My book, Somebody Else’s Problem calls for a radical change in how we think about consumerism, sustainability and design. The book takes a historically-framed approach to the problem of consumerism, arguing against the popular myth that our environmental crisis can be attributed to individual choice alone. While I admire people who ‘go green’ and go against the grain of their neighbours, the ‘no impact’ people of the world, individualising our problems are dangerous, because they shift blame from those who build, maintain and profit from unsustainable systems and services to those who often have no choice but to use them, and in fact might even depend on them.
Instead, my book argues that our choices, however well-intentioned or seemingly well-informed, occur within larger technological systems over which most of us have little control, and this is especially true amongst those who have the least – in money or education. These everyday systems have resulted over time, sometimes over many years, in prior irrecoverable commitments or ‘sunk-costs’. Each massive provisioning system – transport, food, products, built infrastructures – necessarily makes us dependent over time, shapes our behaviour, and each comes with a heavy environmental price tag. Our dependence in turn blinds us to their failings – it becomes normal to drive to work, to shop in a supermarket, to live in a house with a large air conditioner powered by a coal-fired power station. Many of us cannot choose to live a ‘greener life’, to escape these systems, and indeed many of us work in professions that directly depend on them or are entangled with them.
Opposition to sustainable change can thus be seen in terms of a series of dependencies that cannot be really understood by those who are caught up in them – they seem ‘normal’ because they have grown up, worked and benefitted from them in this way. They soon adopt what are called ‘sunk-cost fallacies’ – legacy biases – that help them justify what they do, and also justify their dependence on the things others know to be unsustainable: for example, driving cars for transportation, drawing power from coal-fired power stations, wearing clothes that are made from cotton grown in fields that take their water from precious groundwater ‘somewhere else’, eating food from a supermarket that throws away 40% of the food the farmers produce for it, etc, etc. These systems must change – we know they must – but we have to recognise that there are many who not only depend on these systems the way they are, but that this dependence blinds them from seeing their negative effects. This means we must stop the blame game and start looking directly at what we hold in our hands – the things we do and the systems we use.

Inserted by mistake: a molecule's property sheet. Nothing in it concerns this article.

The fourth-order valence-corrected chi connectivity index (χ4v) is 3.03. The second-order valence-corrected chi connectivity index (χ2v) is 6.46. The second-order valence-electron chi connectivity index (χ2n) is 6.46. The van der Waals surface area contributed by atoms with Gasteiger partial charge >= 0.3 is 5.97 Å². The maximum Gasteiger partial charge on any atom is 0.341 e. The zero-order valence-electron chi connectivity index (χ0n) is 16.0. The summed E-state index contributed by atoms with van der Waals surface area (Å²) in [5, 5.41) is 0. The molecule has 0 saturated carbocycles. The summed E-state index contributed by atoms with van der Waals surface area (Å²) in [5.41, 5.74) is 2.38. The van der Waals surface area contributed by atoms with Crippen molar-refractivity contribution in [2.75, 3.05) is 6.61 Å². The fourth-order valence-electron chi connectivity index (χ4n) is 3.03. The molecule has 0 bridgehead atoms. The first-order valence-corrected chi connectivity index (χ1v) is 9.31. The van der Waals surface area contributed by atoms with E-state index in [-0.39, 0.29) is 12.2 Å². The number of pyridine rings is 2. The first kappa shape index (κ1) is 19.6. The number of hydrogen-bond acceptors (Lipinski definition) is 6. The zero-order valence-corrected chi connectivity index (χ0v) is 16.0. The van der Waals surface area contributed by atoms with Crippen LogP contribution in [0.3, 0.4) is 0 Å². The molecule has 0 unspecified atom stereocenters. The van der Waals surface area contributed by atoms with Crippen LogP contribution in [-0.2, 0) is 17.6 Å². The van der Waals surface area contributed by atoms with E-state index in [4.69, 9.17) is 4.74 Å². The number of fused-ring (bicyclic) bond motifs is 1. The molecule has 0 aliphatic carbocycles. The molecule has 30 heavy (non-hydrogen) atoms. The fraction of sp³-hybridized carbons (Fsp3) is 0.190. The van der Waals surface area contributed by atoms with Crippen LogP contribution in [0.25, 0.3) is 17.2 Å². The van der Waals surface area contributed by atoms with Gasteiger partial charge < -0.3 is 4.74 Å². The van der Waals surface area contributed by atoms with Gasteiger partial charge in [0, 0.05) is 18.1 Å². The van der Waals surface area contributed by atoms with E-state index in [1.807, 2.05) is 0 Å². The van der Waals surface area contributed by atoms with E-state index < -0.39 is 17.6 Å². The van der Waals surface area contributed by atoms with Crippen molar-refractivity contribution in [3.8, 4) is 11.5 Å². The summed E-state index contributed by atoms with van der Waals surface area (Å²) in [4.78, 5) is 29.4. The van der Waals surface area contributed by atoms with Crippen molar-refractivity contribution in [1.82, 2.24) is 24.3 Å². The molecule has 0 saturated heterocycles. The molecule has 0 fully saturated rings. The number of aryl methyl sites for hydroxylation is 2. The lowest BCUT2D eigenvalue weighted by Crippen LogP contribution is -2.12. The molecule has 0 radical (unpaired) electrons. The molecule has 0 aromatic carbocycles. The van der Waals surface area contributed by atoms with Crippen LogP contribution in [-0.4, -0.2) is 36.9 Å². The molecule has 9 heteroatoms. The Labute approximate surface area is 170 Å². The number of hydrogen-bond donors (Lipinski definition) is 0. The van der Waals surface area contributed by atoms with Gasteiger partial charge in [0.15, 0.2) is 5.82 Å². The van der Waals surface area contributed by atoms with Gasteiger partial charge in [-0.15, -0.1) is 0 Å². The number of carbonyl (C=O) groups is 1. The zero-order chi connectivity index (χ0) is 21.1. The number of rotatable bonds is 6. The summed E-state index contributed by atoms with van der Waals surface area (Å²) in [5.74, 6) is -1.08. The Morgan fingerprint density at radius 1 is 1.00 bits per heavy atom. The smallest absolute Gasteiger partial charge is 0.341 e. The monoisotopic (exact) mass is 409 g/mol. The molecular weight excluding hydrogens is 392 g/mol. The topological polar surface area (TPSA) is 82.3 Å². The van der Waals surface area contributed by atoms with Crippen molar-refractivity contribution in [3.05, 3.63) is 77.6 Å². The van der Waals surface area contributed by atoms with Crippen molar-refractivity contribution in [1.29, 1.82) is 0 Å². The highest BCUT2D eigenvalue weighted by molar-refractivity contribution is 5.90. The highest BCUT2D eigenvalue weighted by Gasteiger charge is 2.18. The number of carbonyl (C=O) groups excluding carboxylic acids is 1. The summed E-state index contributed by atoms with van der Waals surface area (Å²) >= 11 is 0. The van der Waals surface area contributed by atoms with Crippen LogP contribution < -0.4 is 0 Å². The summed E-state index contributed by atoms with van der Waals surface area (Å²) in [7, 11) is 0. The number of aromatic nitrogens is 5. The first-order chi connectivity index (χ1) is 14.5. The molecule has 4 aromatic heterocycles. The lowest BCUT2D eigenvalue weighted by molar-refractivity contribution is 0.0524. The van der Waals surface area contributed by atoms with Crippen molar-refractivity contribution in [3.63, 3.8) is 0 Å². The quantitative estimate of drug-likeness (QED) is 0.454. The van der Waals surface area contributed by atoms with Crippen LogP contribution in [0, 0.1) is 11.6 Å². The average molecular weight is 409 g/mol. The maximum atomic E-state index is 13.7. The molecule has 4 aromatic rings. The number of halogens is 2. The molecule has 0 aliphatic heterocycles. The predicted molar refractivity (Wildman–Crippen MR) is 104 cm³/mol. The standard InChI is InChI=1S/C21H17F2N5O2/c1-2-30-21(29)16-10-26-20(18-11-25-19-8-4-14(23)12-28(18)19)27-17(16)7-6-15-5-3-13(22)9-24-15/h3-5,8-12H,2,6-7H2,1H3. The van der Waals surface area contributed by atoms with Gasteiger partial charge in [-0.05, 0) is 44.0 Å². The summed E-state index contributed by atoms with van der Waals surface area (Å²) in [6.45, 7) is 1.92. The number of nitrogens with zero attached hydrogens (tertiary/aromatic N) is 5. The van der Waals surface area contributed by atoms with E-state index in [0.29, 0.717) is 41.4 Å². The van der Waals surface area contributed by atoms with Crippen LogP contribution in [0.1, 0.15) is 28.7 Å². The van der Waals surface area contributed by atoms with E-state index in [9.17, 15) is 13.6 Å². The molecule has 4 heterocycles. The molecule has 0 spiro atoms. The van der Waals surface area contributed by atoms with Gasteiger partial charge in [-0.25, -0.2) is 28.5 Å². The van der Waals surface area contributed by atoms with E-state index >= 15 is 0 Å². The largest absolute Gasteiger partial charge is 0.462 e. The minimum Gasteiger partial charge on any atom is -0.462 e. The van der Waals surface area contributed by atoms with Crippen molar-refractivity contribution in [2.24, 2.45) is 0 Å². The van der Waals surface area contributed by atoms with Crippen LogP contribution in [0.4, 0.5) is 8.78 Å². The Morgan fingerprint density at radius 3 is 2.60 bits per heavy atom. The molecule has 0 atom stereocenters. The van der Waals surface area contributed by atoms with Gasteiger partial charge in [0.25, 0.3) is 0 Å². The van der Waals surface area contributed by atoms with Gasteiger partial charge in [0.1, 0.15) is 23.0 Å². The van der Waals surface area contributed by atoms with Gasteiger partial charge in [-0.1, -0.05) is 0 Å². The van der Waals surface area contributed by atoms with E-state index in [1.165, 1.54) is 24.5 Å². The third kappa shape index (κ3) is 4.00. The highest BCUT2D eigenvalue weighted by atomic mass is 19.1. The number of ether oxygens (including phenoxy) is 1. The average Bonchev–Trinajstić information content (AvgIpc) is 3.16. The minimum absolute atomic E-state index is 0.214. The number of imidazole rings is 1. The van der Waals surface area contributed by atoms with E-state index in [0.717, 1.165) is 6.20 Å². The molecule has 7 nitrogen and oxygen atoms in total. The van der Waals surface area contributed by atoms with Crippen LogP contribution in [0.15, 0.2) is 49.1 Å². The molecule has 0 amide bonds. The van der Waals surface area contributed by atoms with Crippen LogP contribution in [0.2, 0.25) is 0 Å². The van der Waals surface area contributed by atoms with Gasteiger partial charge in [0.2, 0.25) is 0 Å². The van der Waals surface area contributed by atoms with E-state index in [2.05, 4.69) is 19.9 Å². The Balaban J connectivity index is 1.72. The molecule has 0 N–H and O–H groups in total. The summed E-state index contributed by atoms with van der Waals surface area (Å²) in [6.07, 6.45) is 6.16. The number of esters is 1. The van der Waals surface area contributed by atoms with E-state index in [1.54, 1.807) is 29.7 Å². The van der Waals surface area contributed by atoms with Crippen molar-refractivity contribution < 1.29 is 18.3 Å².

In the book I also argue also against the popular ‘green growth’ myth, that technological innovation alone will somehow deliver low-carbon living without any substantial behavioural, political or economic changes being required. Again and again research shows that ‘dematerialisation’ along with a ‘decoupling’ of economic activity from material flows, only occurs in particular situations and contexts, and while this occurs, growth – because our money flows like water – continues elsewhere. Even when we seem to dematerialise our consumption through going virtual, we still spend our money on travel, on exotic experiences, or something that has been promoted for sale. My book tries to show that while technological innovation is always welcome, and can save or dramatically improve our lives, it typically can do little to influence the escalatory dynamic and destructiveness of consumerism on its own, that is the desire for something exciting and new, and the desire to update what we have, to have, or experience, the ‘latest and the best’. Consumerism, I argue, is thus the ultimate social dynamic behind Climate Change, since it is so inherently escalatory.
By escalation here I mean a very simple trend which technological development and globalisation have dramatically extended and complicated: more products are now being bought by more people in more places, but these are being replaced sooner. Increasing energy saving, increasing efficiencies in use, are soon overwhelmed by this escalatory dynamic, for more people are buying more things within the same time period. From mobile phones to clothes, food and holidays, we are buying more for our money, more quickly, and more often, and this generates more wastes, more pollution and more emissions, even if our factories are becoming more efficient, and our cars ‘greener’. Unless this urgent danger is faced up to, we cannot expect to slow and reverse Climate Change in the timeframes this requires.